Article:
In the preceding chapters the main object was to clarify the basis of the present direct methods. In this chapter a brief guide to additional literature is given.

This triplet relation originates from the early fifties and was implicitly present in the important papers by Harker and Kasper (1948), Karle and Hauptman (1950) and Sayre (1952). For the cenytrosymmetric case it was explicitly formulated by Sayre (1952), Cochran (1952), Zachariasen (1952) and Hauptman and Karle (1953). The latter authors gave it its probability basis, which was independently derived by Kitaigorodsky (1954) as well. The noncentrosymmetric case was formulated first by Cochran (1955). Another useful expression related to the relation is the tangent formula (31) derived by Karle and Hauptman (1956).

A very important development was the use of symbols for tackling the set of triplet relations (1) in order to find the phases. Symbols are assigned to unknown phases such that a successful phase extension can be carried out. Later in the process in most cases the numerical values of the symbols can be determined. The use of symbols was first introduced by Gillis (1948) and later successfully applied by Zachariasen (1952) and Rumanova (1954), but due to the work of Karle and Karle (1963, 1966) the method could develop to a standard technique in crystallography. In particular the first structure determination of a non-centrosymmetric structure (Karle and Karle, 1964) proved the value of direct methods. The method has recently been described in detail by J. Karle (1974) and Schenk (1980a). The latter gives also some exercises. For centrosymmetric structures the symbolic addition procedure has been automized amongst others by Beurskens (1965), Germain and Woolfson (1968), Schenk (1969), Ahmed (1970), Dewar (1970), and Stewart (1970).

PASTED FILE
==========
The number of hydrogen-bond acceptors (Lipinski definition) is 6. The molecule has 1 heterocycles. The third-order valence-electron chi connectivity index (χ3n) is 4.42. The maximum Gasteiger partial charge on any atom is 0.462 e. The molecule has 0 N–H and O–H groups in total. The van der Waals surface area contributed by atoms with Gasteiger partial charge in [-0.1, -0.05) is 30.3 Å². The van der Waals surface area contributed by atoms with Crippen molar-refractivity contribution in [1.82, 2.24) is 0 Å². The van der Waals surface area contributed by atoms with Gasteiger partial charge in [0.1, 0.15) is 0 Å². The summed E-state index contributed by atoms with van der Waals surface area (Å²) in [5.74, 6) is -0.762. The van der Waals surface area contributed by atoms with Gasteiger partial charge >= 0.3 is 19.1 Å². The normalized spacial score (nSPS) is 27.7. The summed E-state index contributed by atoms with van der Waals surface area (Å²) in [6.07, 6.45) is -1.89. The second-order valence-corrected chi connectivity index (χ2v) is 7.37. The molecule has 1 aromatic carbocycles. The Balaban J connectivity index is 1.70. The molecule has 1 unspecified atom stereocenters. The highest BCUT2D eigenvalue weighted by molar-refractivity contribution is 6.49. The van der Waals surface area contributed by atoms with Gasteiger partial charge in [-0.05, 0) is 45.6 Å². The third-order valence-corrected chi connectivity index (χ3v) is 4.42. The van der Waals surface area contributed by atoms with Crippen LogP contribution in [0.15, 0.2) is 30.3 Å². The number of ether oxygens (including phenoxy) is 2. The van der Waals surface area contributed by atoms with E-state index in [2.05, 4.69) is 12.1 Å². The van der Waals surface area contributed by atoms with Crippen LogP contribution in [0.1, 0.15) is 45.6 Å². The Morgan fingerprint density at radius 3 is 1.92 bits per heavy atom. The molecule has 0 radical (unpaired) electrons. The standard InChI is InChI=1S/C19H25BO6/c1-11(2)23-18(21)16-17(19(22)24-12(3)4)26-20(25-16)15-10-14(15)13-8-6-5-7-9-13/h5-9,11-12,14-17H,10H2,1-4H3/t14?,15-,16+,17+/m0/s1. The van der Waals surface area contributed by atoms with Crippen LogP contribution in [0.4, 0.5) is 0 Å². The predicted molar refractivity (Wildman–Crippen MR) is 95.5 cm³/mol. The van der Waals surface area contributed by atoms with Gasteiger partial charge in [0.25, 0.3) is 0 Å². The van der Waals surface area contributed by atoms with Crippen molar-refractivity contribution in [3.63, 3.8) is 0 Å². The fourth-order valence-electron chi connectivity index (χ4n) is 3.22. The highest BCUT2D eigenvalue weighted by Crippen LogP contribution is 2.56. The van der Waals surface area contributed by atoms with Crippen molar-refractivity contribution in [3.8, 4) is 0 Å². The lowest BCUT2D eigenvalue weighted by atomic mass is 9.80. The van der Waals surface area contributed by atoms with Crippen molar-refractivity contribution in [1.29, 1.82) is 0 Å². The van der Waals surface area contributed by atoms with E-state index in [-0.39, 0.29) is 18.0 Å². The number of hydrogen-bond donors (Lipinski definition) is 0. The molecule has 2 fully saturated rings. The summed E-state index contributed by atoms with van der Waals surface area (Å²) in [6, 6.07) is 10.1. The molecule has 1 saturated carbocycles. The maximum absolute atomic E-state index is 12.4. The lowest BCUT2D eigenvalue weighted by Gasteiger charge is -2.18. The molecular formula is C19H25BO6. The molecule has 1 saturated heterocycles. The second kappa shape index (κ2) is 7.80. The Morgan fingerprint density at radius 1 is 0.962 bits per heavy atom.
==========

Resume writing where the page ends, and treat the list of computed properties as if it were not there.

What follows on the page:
In noncentrosymmetric structures the programming problems are much greater and therefore the number of successful automatic program systems is smaller, examples are the systems of Dewar (1970) and the interactive system SIMPEL (Overbeek and Schenk, 1978).

Nowadays most of the structures are solved by multisolution tangent refinement procedures, which use many sets of numerical phases to start with and the tangent refinement (31) to extend and refine the phases. The most widely used procedure of this sort is the computer package MULTAN (Germain and Woolfson, 1968; Main, 1978; Main, 1980).

The positive seven-magnitude quartet relation (32) was first formulated by Schenk (1973) and at the same time a two-dimensional analogue of the negative quartet relationship proved to be useful (Schenk and de Jong, 1973; Schenk, 1973b). The negative quartet in theory and practice was then published by Hauptman (1974) and Schenk (1974). In the latter paper the first Figure of Merit based on negative quartets was successfully formulated and tested. Theories concerning 7 magnitude-quartets were developed later, among which the one of Hauptman (1975) is best established. Applications of quartets include their use in starting set procedures and figures of merit, further brief details of which can be found in a recent review article (Schenk, 1980b).   Next: References Up: An Introduction to Direct Methods. The Previous: Direct Methods in Action